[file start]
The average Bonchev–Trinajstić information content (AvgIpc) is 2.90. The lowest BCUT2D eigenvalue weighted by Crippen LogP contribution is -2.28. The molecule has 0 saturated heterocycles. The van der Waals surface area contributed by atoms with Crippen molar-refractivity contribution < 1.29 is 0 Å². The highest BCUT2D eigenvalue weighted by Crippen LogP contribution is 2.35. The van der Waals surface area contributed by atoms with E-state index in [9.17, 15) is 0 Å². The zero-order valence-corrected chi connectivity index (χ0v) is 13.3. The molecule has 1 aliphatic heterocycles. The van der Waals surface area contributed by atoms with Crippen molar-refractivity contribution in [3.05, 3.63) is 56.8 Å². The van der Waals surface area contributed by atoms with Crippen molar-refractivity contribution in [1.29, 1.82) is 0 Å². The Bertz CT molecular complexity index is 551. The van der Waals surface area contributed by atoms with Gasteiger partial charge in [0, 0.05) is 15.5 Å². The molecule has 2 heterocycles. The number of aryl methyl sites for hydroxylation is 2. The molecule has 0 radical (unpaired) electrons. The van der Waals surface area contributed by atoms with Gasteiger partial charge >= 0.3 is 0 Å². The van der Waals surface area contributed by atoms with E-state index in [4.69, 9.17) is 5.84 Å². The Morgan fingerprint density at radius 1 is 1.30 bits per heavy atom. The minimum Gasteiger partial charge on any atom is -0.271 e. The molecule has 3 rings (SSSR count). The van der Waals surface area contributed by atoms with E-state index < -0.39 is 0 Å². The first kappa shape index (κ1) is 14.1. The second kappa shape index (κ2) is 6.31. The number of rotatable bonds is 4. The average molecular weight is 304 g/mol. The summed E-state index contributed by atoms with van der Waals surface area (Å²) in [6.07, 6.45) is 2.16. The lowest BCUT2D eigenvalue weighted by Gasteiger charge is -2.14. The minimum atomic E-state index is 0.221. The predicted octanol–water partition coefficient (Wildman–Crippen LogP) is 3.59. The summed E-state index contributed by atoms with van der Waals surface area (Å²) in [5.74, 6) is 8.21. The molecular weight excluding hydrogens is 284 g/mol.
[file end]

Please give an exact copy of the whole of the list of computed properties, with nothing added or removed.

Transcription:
The average Bonchev–Trinajstić information content (AvgIpc) is 2.90. The lowest BCUT2D eigenvalue weighted by Crippen LogP contribution is -2.28. The molecule has 0 saturated heterocycles. The van der Waals surface area contributed by atoms with Crippen molar-refractivity contribution < 1.29 is 0 Å². The highest BCUT2D eigenvalue weighted by Crippen LogP contribution is 2.35. The van der Waals surface area contributed by atoms with E-state index in [9.17, 15) is 0 Å². The zero-order valence-corrected chi connectivity index (χ0v) is 13.3. The molecule has 1 aliphatic heterocycles. The van der Waals surface area contributed by atoms with Crippen molar-refractivity contribution in [3.05, 3.63) is 56.8 Å². The van der Waals surface area contributed by atoms with Crippen molar-refractivity contribution in [1.29, 1.82) is 0 Å². The Bertz CT molecular complexity index is 551. The van der Waals surface area contributed by atoms with Gasteiger partial charge in [0, 0.05) is 15.5 Å². The molecule has 2 heterocycles. The number of aryl methyl sites for hydroxylation is 2. The molecule has 0 radical (unpaired) electrons. The van der Waals surface area contributed by atoms with Gasteiger partial charge >= 0.3 is 0 Å². The van der Waals surface area contributed by atoms with E-state index in [4.69, 9.17) is 5.84 Å². The Morgan fingerprint density at radius 1 is 1.30 bits per heavy atom. The minimum Gasteiger partial charge on any atom is -0.271 e. The molecule has 3 rings (SSSR count). The van der Waals surface area contributed by atoms with E-state index < -0.39 is 0 Å². The first kappa shape index (κ1) is 14.1. The second kappa shape index (κ2) is 6.31. The number of rotatable bonds is 4. The average molecular weight is 304 g/mol. The summed E-state index contributed by atoms with van der Waals surface area (Å²) in [6.07, 6.45) is 2.16. The lowest BCUT2D eigenvalue weighted by Gasteiger charge is -2.14. The minimum atomic E-state index is 0.221. The predicted octanol–water partition coefficient (Wildman–Crippen LogP) is 3.59. The summed E-state index contributed by atoms with van der Waals surface area (Å²) in [5.74, 6) is 8.21. The molecular weight excluding hydrogens is 284 g/mol.